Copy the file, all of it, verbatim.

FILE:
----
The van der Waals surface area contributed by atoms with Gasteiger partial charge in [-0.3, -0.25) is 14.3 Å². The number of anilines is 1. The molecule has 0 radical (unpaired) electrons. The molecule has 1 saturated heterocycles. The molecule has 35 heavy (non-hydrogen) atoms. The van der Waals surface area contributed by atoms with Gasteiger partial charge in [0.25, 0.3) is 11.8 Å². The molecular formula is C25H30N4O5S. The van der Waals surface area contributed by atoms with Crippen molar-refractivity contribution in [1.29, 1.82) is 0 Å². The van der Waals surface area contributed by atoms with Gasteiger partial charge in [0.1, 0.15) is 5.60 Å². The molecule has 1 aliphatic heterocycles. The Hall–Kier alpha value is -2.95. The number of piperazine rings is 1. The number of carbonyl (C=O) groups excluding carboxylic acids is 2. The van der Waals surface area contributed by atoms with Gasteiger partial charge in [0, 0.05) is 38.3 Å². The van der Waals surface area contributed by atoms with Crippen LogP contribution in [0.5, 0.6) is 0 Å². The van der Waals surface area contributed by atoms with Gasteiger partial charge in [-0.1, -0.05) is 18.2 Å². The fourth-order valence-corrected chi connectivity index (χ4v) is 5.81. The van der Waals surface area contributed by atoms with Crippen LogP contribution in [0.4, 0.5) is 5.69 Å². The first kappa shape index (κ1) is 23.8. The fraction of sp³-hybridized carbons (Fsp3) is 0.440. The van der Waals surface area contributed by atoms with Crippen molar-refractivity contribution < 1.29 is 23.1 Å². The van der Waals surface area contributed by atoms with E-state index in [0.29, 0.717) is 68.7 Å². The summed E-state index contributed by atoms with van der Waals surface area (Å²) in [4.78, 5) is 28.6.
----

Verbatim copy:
The van der Waals surface area contributed by atoms with Gasteiger partial charge in [-0.3, -0.25) is 14.3 Å². The number of anilines is 1. The molecule has 0 radical (unpaired) electrons. The molecule has 1 saturated heterocycles. The molecule has 35 heavy (non-hydrogen) atoms. The van der Waals surface area contributed by atoms with Gasteiger partial charge in [0.25, 0.3) is 11.8 Å². The molecular formula is C25H30N4O5S. The van der Waals surface area contributed by atoms with Crippen molar-refractivity contribution in [1.29, 1.82) is 0 Å². The van der Waals surface area contributed by atoms with Gasteiger partial charge in [0.1, 0.15) is 5.60 Å². The molecule has 1 aliphatic heterocycles. The Hall–Kier alpha value is -2.95. The number of piperazine rings is 1. The number of carbonyl (C=O) groups excluding carboxylic acids is 2. The van der Waals surface area contributed by atoms with Gasteiger partial charge in [0, 0.05) is 38.3 Å². The van der Waals surface area contributed by atoms with Crippen LogP contribution in [0.5, 0.6) is 0 Å². The van der Waals surface area contributed by atoms with Gasteiger partial charge in [-0.1, -0.05) is 18.2 Å². The fourth-order valence-corrected chi connectivity index (χ4v) is 5.81. The van der Waals surface area contributed by atoms with Crippen LogP contribution in [0.4, 0.5) is 5.69 Å². The first kappa shape index (κ1) is 23.8. The fraction of sp³-hybridized carbons (Fsp3) is 0.440. The van der Waals surface area contributed by atoms with Crippen molar-refractivity contribution < 1.29 is 23.1 Å². The van der Waals surface area contributed by atoms with E-state index in [0.29, 0.717) is 68.7 Å². The summed E-state index contributed by atoms with van der Waals surface area (Å²) in [4.78, 5) is 28.6.